The upcoming cuts will result in an increased need for food assistance at food pantries and soup kitchens across the nation when many are already stretched meeting sustained high need in the wake of the recession.

Panera CEO takes food stamp challenge
McDonald's helpline: try foodstamps
John King: We were on food stamps

At Feeding America, we're doing everything we can to prepare our network of food banks for the increased demand, but charity alone cannot make up for the impending $5 billion loss in SNAP funding. The reduced funding will result in the loss of nearly 1.9 billion meals in the next year. That's more than half of Feeding America's total projected output for 2014.

The cuts this week are significant and will put a strain on millions of families struggling with food insecurity, hitting them right before the holiday season. Adding to this is the fact that Congress is considering much deeper cuts to SNAP benefits and eligibility restrictions that will affect millions of low-income people as part of the farm bill.

In September, the House passed legislation cutting $40 billion in SNAP over the next 10 years, according to a Feeding America analysis. Together with this week's cuts, the pending legislation will result in a loss of nearly 3.4 billion meals for low-income Americans in 2014 alone, according to a Feeding America analysis. These are meals our most vulnerable citizens cannot afford to lose, and food banks and other charities simply cannot fill that gap.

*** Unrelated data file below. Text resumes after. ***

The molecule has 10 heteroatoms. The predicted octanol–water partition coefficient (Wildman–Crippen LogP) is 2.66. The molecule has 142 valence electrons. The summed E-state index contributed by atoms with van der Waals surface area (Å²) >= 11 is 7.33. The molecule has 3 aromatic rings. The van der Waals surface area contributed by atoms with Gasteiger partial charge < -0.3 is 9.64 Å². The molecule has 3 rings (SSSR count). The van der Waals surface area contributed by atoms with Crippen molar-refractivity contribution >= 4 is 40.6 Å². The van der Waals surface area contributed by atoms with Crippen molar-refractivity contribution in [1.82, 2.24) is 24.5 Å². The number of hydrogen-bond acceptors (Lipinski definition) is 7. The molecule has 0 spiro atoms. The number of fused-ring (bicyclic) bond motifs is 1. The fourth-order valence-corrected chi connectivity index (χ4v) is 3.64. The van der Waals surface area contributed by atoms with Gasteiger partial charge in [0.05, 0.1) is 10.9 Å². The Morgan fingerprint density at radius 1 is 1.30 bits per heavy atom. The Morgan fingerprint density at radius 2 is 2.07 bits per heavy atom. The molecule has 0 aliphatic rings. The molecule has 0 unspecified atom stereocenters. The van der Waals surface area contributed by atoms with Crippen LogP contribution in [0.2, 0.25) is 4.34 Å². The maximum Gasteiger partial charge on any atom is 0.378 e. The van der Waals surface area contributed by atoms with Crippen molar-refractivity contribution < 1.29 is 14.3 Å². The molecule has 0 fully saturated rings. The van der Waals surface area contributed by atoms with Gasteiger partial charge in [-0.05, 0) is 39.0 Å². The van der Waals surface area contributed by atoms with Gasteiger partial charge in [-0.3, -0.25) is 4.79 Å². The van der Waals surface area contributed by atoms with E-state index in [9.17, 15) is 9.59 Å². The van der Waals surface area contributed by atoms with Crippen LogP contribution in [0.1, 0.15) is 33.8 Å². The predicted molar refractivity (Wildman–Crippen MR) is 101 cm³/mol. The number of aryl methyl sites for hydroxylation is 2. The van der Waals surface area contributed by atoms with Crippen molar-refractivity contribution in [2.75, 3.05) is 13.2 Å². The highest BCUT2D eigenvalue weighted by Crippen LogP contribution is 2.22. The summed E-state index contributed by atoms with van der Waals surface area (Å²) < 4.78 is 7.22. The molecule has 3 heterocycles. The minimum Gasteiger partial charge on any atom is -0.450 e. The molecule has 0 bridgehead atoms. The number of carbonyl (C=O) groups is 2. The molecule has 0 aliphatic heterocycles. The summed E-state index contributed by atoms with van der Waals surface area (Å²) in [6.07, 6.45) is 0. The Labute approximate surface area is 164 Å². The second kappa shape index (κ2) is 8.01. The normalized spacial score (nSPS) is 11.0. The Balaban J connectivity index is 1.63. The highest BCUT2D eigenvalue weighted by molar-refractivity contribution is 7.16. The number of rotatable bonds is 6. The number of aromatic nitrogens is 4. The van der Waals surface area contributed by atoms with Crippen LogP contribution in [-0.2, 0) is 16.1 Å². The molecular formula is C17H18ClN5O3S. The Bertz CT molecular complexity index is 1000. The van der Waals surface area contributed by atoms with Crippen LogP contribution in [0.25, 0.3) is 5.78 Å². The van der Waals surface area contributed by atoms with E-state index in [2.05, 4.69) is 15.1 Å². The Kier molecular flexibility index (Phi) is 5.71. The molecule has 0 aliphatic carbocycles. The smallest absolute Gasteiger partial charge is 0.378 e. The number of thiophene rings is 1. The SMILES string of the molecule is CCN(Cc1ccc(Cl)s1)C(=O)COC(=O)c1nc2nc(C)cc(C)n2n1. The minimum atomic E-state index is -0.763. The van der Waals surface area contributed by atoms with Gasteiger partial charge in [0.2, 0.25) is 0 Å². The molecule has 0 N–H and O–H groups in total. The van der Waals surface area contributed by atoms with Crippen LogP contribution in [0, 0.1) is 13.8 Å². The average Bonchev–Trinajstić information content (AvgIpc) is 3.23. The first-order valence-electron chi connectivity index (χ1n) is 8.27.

While we cannot stop this week's SNAP cuts, we can prevent further cuts from taking place. Call your member of Congress and tell them not to cut SNAP.

Helping our neighbors in need is a fundamental American value, and fighting hunger is a public-private partnership. We need a strong charitable system and a strong federal anti-hunger safety net. Working together, individuals, charities, business and government can solve hunger. Do your part to make sure no one in America goes hungry.

Follow us on Twitter @CNNOpinion.

Join us on Facebook/CNNOpinion.

The opinions expressed in this commentary are solely those of Bob Aiken.

ADVERTISEMENT
Part of complete coverage on
updated 3:47 PM EDT, Wed October 1, 2014
Julian Zelizer says Jimmy Carter's message about the need to restore trust in public officials is a vital one, decades after the now 90-year-old he first voiced it
updated 5:56 PM EDT, Wed October 1, 2014